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Okay. And then one final one here. On the virtual server product, obviously, you've cut off the -- cut the numbers and cut off the growth expectations there. Is there plans to redo and relaunch? Or are you going to put resources towards other areas and just sort of decide that was a market that maybe you don't want to serve anymore?

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Stephen Munford, Carbonite, Inc. - Interim CEO & Executive Chairman of the Board [66]

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Our current plan is to come back to market, and to be clear we do have the server products. This is the new virtual server product. The plan is to continue to come back to market, but we are evaluating. We are -- as we look at the business and we want it back, we are reevaluating exactly what we want to do there and then that decision could change.

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Operator [67]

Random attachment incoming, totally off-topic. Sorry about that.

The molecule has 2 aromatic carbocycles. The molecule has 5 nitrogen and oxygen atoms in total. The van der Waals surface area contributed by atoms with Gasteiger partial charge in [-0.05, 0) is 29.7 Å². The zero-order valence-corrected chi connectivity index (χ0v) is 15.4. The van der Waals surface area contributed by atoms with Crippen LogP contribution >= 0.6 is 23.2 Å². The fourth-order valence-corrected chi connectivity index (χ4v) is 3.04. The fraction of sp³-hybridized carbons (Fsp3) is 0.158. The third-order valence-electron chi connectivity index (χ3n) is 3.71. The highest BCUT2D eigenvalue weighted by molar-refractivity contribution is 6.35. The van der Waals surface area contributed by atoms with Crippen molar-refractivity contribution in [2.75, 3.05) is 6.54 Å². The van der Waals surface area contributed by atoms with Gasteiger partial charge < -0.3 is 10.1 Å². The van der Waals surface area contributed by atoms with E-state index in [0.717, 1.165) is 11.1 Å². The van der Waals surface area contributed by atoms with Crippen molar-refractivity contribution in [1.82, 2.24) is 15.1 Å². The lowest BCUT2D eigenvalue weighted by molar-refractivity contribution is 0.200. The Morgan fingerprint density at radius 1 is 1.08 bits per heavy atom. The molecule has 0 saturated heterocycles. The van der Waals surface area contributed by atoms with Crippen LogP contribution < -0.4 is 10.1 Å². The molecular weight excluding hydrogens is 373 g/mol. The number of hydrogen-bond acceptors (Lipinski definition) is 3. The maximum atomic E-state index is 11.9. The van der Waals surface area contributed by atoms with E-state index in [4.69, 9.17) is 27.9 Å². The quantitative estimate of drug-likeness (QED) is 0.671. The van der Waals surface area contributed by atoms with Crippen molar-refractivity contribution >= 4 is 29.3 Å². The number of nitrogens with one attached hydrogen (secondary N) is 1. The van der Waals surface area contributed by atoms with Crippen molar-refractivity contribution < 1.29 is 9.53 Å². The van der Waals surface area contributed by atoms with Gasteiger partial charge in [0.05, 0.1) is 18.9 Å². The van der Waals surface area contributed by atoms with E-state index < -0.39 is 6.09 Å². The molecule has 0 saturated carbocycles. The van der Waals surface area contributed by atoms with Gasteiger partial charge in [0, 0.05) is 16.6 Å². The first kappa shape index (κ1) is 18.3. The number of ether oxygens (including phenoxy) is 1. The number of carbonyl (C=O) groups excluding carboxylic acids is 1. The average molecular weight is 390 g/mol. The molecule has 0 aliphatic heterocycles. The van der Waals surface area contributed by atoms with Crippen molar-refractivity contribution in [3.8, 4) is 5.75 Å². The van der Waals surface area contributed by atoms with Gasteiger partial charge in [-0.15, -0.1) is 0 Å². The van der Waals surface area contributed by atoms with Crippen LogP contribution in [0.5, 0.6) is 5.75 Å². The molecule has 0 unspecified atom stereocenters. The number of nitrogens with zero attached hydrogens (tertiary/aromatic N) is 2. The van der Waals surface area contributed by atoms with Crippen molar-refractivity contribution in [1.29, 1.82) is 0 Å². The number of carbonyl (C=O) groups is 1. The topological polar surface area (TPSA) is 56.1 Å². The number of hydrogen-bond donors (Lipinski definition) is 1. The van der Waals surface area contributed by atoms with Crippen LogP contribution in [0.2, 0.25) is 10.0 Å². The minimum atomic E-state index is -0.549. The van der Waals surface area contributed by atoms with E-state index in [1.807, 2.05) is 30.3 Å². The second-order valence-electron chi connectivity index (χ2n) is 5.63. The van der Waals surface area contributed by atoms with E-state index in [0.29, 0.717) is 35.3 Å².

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Your next question comes from Sarkis Sherbetchyan.

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Sarkis Sherbetchyan, B. Riley FBR, Inc., Research Division - Associate Analyst [68]

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So first with the CEO search, I guess, what kind of leader are you looking to bring to the business? And I suppose what would be their immediate priorities, right? What are they tasked with immediately? And then thinking about kind of the longer-term strategy, I mean M&A was a key component, and it sounds like you guys may continue down that path. So can you just kind of give us a sense for how the strategy could change?

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Stephen Munford, Carbonite, Inc. - Interim CEO & Executive Chairman of the Board [69]

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Yes, so I would say you're absolutely right there. M&A capabilities and execution has been the [core blocks] and Mohamad was a part of that. If we talk about the key skill sets of the next CEO, we are going through a process of profile right now, but I would broadly say it's someone that has the ability to combine and run a large organization. And of course in that, there's always going to be a portion of the M&A. Go-to-market and market expansion are going to be also very, very important ingredients for this next person.